Tricky interfaces | ETH Zurich

There are many reasons for the limited transfer of BCIs into routine applications. Invasive BCI systems with implanted electrodes, for example, require neurosurgery, carry the risk of infection and the signal quality of the electrodes currently used deteriorates over the months. This type of intervention is therefore only justified in cases of severe chronic disability, and thus far only available in the context of research studies.

Although non-invasive BCI systems are much safer and more common, they also have many weaknesses: their signal quality is much worse than when electrodes are implanted by surgery, as the distance to the brain is greater. In addition, movements of the forehead, eye or neck muscles can interfere with the signal. Even with well-trained users, BCIs only interpret simple commands correctly in 60 to 90 percent of cases. This is insufficient for uses where safety is critical, such as controlling an electric wheelchair. Using EEG-BCI technology to issue commands also requires a relatively high cognitive effort from users, and around a fifth of subjects do not manage to control the brain-computer interface reliably. This is referred to as BCI illiteracy.

Generating commands by thoughts, not reading minds

One also needs to consider the following: BCIs are not capable of “mind reading”, not now nor in the foreseeable future. BCI systems recognise neuronal activity patterns generated by certain thoughts or cognitive tasks. Generating commands by thoughts, however, is not the same as “mind reading”.

Nevertheless, we already need to consider the moral and ethical implications that could become more critical in future – especially privacy and the ability to think and act freely5. We keep many of our thoughts to ourselves and do not vocalise them or translate them into action. Who would be responsible if a BCI enacts a malicious thought that was never meant to be acted upon? It is also imaginable that thoughts could be manipulated externally, as soon as they are digitally processed (“brain hacking”). And if in future it indeed becomes possible for BCIs to read out thoughts in real time and combine them with artificial intelligence, BCI users could acquire superhuman abilities that could lead to social imbalances.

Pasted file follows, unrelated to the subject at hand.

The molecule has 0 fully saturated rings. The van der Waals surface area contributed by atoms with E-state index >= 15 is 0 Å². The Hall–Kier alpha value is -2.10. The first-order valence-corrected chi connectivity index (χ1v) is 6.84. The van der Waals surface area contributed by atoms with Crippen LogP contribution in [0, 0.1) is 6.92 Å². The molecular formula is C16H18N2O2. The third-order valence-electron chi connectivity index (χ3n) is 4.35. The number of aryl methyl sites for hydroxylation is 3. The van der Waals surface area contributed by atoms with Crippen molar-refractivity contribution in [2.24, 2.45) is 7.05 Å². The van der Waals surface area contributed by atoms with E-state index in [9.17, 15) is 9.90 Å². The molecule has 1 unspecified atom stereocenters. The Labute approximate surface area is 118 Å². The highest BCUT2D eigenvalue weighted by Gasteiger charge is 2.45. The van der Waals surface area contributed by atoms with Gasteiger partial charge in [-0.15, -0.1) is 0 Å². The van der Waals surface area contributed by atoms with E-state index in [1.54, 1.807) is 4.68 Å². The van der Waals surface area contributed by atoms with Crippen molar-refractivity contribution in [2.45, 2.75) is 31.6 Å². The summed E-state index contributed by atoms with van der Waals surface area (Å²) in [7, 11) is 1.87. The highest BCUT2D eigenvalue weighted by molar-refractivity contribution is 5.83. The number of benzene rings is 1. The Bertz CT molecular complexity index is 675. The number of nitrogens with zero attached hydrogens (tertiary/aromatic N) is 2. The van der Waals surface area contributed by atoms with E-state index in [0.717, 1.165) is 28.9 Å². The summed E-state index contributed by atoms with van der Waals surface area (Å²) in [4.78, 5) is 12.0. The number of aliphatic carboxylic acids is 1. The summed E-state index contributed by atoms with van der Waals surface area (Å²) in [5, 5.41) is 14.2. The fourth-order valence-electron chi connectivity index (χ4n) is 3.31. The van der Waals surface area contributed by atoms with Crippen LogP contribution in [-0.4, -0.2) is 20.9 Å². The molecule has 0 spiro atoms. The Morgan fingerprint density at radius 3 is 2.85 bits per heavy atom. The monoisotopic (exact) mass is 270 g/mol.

Better documentation

It is up to both researchers and the media to clearly highlight not only the possibilities, but also the limitations and ethical consequences of BCIs. In the case of scientific studies on this technology, the methods used need to be better documented, the data sets made publicly available, and the limitations communicated more effectively. At present, BCIs are often still treated like a black box, and even experts sometimes have difficulty interpreting the results of the studies.

This also became evident when analyzing the results of the BCI race at CYBATHLON 2016 in Zurich. It was not possible to determine the exact reasons for the successful performance of the winning teams6. The ground-breaking study mentioned earlier, where persons in the completely locked-in state were helped to communicate, is another example: other scientists were unable to replicate the study, and so it was called into question publicly. Had the study been better documented, this problem may not have arisen.

Potential in research and therapy

Despite these challenges, BCIs are important research tools. They make it possible to learn more about the function and organisation of the brain, for example the way it reorganises after a stroke. In addition, several studies in recent years have shown that BCI-controlled therapy systems can support recovery in stroke patients with severe paralysis. In a therapy scenario, for example, wrong decisions and delayed commands do not represent a safety risk, in contrast to a BCI-controlled wheelchair. Furthermore, BCIs are the only way to recognise motor commands in the brain of these patients. These commands can be sent to a robot or electrical muscle stimulator to move the paralysed limbs and potentially strengthen the biological connection to the brain.

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Author: Shirley